'Full-court press' on NAFTA as Freeland skips NATO meeting for negotiations
Foreign Affairs Minister Chrystia Freeland is skipping an important diplomatic trip to Brussels to stay in Washington as NAFTA talks intensify.
The minister’s decision suggests that NAFTA negotiations may have hit a critical point, with some reports suggesting that there is a push by officials to hammer out a deal by next Tuesday. That’s when U.S. steel and aluminum tariffs -- which Canada is exempt from -- take effect.
Freeland briefly spoke with reporters as she entered the U.S. trade building on Thursday and confirmed that she will not attend a meeting of NATO foreign ministers in Belgium.
"I think it's important for us to keep on working at this," Freeland said.
Recent signals suggest that the negotiations are heating up. Negotiators stayed locked in closed-door meetings throughout last weekend. Last week, Freeland said that new rules on autos are at the “heart” of the negotiation, adding, "If we can get that right, that will be the core of a successful agreement."
UNIFOR president Jerry Dias, who is in Washington, D.C., amid the negotiations, said there is “certainly some movement” on the auto talks, and he didn’t dismiss the idea that a big break could be soon.
“There’s no question, there’s full-court press going on here. If you take a look at the Canadian embassy, there’s a who’s-who of Canadian politics here. So people are determined. And the Canadian team, I give them full credit. They’re being very constructive, progressive,” Dias told CTV’s Power Play on Thursday.
Still, Dias said there are kinks to iron out. He says U.S. negotiators are still intent on eliminating Chapter 19, NAFTA’s existing dispute-mechanism system, in favour of hearing all cases in U.S. courts.
Dias called the idea “a foolish proposal.”
“Since NAFTA (talks) started in August of last year, they came after us on softwood lumber, paper, aerospace, steel, aluminum. So for Canada to even contemplate allowing all disputes to be handles on U.S. soil, is a non-starter,” he said.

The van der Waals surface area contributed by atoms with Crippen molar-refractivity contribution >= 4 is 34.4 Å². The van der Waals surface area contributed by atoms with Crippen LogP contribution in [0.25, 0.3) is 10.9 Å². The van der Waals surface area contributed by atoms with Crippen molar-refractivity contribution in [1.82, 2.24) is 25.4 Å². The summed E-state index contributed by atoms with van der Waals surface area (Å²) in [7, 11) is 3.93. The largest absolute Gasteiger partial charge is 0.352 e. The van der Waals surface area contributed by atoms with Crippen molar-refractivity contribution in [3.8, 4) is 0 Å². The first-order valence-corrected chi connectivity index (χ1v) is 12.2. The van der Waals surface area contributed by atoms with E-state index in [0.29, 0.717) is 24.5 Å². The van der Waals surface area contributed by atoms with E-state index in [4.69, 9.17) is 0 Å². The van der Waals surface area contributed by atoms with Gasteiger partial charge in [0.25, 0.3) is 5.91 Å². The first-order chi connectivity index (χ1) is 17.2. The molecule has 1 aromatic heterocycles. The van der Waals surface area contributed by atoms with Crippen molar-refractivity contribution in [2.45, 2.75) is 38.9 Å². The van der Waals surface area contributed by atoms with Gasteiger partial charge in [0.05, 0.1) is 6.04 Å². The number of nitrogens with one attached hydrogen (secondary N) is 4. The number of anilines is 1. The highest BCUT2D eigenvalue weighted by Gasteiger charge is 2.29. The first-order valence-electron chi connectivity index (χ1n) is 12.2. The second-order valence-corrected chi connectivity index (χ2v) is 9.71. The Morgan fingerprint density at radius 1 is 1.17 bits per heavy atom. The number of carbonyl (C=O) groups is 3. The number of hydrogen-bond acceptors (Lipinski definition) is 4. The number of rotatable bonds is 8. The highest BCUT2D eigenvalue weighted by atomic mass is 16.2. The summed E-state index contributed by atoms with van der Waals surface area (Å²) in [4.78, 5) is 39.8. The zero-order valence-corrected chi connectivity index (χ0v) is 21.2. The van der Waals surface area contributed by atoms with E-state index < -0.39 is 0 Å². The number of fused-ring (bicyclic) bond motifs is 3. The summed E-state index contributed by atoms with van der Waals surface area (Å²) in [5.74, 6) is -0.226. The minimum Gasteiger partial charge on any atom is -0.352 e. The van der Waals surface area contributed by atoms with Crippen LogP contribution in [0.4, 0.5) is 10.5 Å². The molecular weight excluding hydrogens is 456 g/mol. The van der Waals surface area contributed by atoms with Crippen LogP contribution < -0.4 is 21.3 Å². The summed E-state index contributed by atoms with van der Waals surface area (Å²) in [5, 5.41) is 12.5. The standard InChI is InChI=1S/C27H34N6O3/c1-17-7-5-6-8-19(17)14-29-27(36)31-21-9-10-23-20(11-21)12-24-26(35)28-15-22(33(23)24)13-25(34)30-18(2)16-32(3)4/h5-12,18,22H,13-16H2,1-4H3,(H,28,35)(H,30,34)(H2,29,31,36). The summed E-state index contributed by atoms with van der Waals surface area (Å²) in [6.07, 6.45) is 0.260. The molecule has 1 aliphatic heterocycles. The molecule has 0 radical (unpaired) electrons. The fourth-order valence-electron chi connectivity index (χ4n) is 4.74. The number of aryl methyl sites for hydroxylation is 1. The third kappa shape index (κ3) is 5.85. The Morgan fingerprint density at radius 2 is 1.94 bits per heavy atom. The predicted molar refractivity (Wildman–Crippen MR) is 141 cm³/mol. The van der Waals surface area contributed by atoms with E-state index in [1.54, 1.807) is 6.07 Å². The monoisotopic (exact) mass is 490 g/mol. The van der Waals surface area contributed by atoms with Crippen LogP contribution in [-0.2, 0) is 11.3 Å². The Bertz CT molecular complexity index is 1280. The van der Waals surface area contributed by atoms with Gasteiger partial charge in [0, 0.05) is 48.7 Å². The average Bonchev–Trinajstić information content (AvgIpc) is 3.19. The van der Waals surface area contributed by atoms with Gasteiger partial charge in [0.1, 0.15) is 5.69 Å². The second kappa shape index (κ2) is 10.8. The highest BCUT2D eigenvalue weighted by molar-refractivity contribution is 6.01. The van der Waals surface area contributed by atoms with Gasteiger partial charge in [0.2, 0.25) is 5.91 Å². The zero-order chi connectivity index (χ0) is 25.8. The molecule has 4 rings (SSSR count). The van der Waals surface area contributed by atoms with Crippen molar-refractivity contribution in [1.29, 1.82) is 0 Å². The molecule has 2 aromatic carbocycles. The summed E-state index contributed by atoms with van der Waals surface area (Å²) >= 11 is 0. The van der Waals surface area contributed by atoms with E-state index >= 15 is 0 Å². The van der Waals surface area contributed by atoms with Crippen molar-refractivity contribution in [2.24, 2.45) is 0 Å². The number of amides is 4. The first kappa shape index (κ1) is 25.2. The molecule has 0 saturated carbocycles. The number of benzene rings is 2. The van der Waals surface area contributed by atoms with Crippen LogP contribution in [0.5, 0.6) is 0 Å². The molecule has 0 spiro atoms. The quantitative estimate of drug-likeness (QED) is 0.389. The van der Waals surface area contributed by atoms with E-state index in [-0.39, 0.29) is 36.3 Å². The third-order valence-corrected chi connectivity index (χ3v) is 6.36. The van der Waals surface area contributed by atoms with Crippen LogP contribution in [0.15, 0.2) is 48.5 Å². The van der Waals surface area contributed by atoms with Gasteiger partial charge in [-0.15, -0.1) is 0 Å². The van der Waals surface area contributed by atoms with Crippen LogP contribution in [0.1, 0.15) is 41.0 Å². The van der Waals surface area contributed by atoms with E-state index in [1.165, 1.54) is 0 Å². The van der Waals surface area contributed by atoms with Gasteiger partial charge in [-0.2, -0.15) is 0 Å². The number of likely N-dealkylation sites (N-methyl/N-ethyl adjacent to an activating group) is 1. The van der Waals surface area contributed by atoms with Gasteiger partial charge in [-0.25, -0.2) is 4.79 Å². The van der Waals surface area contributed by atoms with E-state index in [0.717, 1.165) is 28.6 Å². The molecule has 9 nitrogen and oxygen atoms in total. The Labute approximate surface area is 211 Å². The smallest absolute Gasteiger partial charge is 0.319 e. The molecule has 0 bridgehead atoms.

“There’s just so many foolish issues on the table that the United States isn’t moving on. That’s why I think an imminent deal is certainly pushing it.”
If a deal isn’t reached in the next week, Dias said he doesn’t think that would spell NAFTA’s demise.
“No, I don’t think it’s dead. But I think that everybody can take a deep breath and re-engage when it makes sense. Ultimately, Canada doesn’t need to buy into a bad deal, and I don’t think they’re going to do that.”
According to The Canadian Press, U.S. negotiators are engaged in an “all-out push” to reach an agreement by next Tuesday. The U.S. trade czar is expected to leave for China then, and the new U.S. tariffs on steel and aluminum also begin.
Sources told the Canadian Press that negotiators are split over introducing a sunset clause into NAFTA, and disputes continue over intellectual property and public procurement.
Mexico's economy minister, Ildefonso Guajardo, said he will remain in Washington for the ongoing talks.
"We're trying to do our best, but there are still a lot of things pending. ... We are (working) on all the topics. Auto rules, intellectual property. Everything is on the table," Guajardo said.
The NATO meeting would have marked Freeland’s first meeting with the new U.S. Secretary of State Mike Pompeo, who was sworn in Thursday.
With files from CTV News' Richard Madan and The Canadian Press